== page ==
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News from Iraq



Mike Sullivan has sent me several stories about the success of the US operation in Iraq. Here is an excerpt from one in the Wall Street Journal (7/23/03) titled "Quagmire?" by F.J. Bing West: "In the doldrums of summer, a gun battle that erased the sons of Saddam has perked up the news. Uday and Qusay were the pillars of Saddam's brutal regime, and perhaps the most feared of all its members. This intelligence and military success will surely infuse some balance into the saturnine reporting from Baghdad. The raid that led to their richly merited deaths demonstrated the unremitting pressure that is squeezing the remnants of Saddam Hussein's regime. So will the naysayers at last concede that we are doing something-anything-right?

The news brought celebrations in the streets of Baghdad, previously peopled, we've been told, only by surly Iraqis who hate our presence there. The market immediately reacted by dropping the price of oil. Yet it is hard for a reader to determine the trends in Iraq when most headlines focus solely on American casualties. Because shipwrecks make news, headlines about sinking ships are not a reliable measure of maritime safety. Late last March, the press rushed so quickly from one side of its own Good Ship Integrity to the other that it almost capsized".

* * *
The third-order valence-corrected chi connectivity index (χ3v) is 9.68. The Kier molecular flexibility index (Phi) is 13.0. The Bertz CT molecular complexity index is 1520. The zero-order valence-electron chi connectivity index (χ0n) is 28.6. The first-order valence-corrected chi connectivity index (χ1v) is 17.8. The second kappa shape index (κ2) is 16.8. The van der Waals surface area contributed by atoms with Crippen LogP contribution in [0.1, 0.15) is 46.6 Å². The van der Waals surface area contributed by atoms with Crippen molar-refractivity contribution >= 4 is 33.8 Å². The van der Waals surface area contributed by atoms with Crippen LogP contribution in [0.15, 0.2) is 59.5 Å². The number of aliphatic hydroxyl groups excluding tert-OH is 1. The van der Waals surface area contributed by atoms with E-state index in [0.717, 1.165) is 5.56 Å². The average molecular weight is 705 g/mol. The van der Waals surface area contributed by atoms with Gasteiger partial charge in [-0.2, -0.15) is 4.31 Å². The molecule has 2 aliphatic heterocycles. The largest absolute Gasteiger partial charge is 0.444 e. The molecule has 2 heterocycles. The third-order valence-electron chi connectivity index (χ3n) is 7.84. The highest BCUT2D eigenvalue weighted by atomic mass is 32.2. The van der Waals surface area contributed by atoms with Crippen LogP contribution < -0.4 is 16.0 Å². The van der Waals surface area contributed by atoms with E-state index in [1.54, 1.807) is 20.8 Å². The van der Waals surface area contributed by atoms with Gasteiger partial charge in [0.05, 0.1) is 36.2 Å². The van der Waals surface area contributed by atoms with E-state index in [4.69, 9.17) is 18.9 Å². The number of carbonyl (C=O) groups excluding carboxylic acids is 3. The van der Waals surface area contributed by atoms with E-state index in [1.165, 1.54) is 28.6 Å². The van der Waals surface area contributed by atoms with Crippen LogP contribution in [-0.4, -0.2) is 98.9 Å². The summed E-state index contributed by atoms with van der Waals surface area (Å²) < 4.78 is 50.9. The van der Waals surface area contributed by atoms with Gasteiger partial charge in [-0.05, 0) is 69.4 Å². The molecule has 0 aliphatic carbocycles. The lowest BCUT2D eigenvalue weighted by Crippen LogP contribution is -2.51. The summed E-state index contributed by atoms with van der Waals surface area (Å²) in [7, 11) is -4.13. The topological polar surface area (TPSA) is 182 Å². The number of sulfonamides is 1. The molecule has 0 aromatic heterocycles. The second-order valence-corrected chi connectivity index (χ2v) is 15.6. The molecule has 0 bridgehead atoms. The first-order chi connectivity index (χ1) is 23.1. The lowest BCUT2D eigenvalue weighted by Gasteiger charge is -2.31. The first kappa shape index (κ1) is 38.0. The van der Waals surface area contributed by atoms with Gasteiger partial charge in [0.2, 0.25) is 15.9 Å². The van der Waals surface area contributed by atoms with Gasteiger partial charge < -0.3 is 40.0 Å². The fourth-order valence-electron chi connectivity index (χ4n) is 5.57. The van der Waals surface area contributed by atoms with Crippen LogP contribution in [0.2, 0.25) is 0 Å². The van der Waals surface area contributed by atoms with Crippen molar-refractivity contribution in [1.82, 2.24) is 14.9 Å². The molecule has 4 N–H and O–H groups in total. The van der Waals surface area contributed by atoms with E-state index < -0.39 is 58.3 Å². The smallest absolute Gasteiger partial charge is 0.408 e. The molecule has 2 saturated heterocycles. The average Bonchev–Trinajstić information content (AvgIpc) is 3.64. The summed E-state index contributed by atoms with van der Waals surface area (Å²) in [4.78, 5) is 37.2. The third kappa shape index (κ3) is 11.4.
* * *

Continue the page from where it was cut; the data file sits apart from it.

Mr. West, a former assistant secretary of defense, is the co-author of The March Up: Taking Baghdad with the 1st Marine Division," due out from Bantam Books in September.

RH: No news is good news. Therefore news is bad news. It is not really the reporters who are to blame. It is the public, which has a biological need for bad news, since it warns him of danger. Be that as it may, reporting from Iraq has been excessively negative. John Leo has an article on the subject in U.S. News & World Report (7/28/03-8/4/03) titled "A case of stacking the deck". It asks: "Are things in Iraq as baad as the media say,or are reporters pushing their own agenda?" Note: When you forward an article, please if possible give the url. People do not read more thn a screen or two unless they have a special interest in the subject, so we give the url for those who want the complete text.

Ronald Hilton - 8/2/03


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